Objective: Diapedesis occurs through endothelial cell-cell junctions (paracellular) or through individual endothelial cells without disrupting junctions (transcellular). While in vitro studies have provided considerable insight into mechanisms controlling paracellular diapedesis, little is known about what regulates transcellular diapedesis. The authors investigated whether transcellular diapedesis is susceptible to IL-1beta exposure of the endothelium.
Methods: Laser scanning confocal microscopy and biochemical analysis were used to determine the effect of IL-1beta pretreatment of the endothelium on adherens junctional morphology and monocyte transcellular diapedesis in cocultures of human peripheral blood monocytes and coronary artery endothelial cells.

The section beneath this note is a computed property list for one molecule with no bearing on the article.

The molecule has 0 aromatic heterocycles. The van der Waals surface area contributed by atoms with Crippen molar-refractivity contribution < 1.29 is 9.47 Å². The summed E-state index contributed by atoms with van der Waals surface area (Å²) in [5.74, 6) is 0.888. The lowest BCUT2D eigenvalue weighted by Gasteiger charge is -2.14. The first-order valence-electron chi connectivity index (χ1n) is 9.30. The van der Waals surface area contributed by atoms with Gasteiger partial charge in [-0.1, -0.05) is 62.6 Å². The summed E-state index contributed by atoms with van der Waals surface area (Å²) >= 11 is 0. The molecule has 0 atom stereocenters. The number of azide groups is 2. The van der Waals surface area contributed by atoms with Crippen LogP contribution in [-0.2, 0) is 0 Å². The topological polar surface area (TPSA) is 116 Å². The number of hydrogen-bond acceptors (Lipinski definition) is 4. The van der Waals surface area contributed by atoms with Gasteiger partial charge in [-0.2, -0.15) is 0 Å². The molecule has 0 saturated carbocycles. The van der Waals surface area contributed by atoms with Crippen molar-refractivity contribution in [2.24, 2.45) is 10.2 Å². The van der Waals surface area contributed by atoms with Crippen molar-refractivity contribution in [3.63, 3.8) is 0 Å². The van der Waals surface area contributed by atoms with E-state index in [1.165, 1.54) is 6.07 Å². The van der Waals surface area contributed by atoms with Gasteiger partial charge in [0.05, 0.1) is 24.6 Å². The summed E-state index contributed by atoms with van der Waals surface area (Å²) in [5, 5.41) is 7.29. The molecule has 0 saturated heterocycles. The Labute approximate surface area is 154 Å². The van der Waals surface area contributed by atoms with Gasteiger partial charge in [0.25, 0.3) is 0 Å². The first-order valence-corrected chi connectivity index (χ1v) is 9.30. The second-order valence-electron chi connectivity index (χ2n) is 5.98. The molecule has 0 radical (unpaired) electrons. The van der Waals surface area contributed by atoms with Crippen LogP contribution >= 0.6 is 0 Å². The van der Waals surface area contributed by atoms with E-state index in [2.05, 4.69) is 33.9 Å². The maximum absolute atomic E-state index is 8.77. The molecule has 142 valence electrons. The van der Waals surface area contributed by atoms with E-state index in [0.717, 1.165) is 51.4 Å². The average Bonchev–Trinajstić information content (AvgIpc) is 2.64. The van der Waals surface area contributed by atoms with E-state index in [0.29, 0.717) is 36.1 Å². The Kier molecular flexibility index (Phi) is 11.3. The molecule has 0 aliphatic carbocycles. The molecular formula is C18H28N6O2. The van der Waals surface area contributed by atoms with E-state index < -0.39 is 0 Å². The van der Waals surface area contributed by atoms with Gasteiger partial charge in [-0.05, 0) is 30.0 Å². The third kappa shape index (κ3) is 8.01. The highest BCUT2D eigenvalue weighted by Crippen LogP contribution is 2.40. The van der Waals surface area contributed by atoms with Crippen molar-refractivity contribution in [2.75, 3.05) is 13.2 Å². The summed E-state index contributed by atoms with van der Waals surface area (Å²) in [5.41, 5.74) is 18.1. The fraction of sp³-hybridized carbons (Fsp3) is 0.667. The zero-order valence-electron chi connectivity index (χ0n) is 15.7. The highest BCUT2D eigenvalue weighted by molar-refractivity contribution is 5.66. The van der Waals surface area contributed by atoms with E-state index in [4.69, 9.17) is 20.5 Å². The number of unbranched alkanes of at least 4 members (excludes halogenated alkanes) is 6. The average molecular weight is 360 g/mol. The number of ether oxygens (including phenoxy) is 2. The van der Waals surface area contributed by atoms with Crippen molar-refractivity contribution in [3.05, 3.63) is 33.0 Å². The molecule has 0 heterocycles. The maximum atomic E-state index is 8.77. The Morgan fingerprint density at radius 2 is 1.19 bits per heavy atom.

Results: IL-1beta pretreatment caused a 40% decrease in the number of migrating monocytes that used a transcellular route of diapedesis, and resulted in elongate endothelial cell morphology, a reorganization of the F-actin cytoskeleton, and a significant decrease in transendothelial electrical resistance. In IL-1beta treated monolayers, VE-cadherin and its associated catenins were distributed in a punctate pattern in comparison to the lacy pattern seen in control monolayers. Coimmunoprecipitation of VE-cadherin molecular assemblies revealed that IL-1beta-mediated changes in distribution were associated with a decrease in the presence of cadherin/catenin complexes in the detergent insoluble fraction.
Conclusions: IL-1beta-induced rearrangement of interendothelial adherens junctions facilitates paracellular diapedesis at the expense of transcellular diapedesis.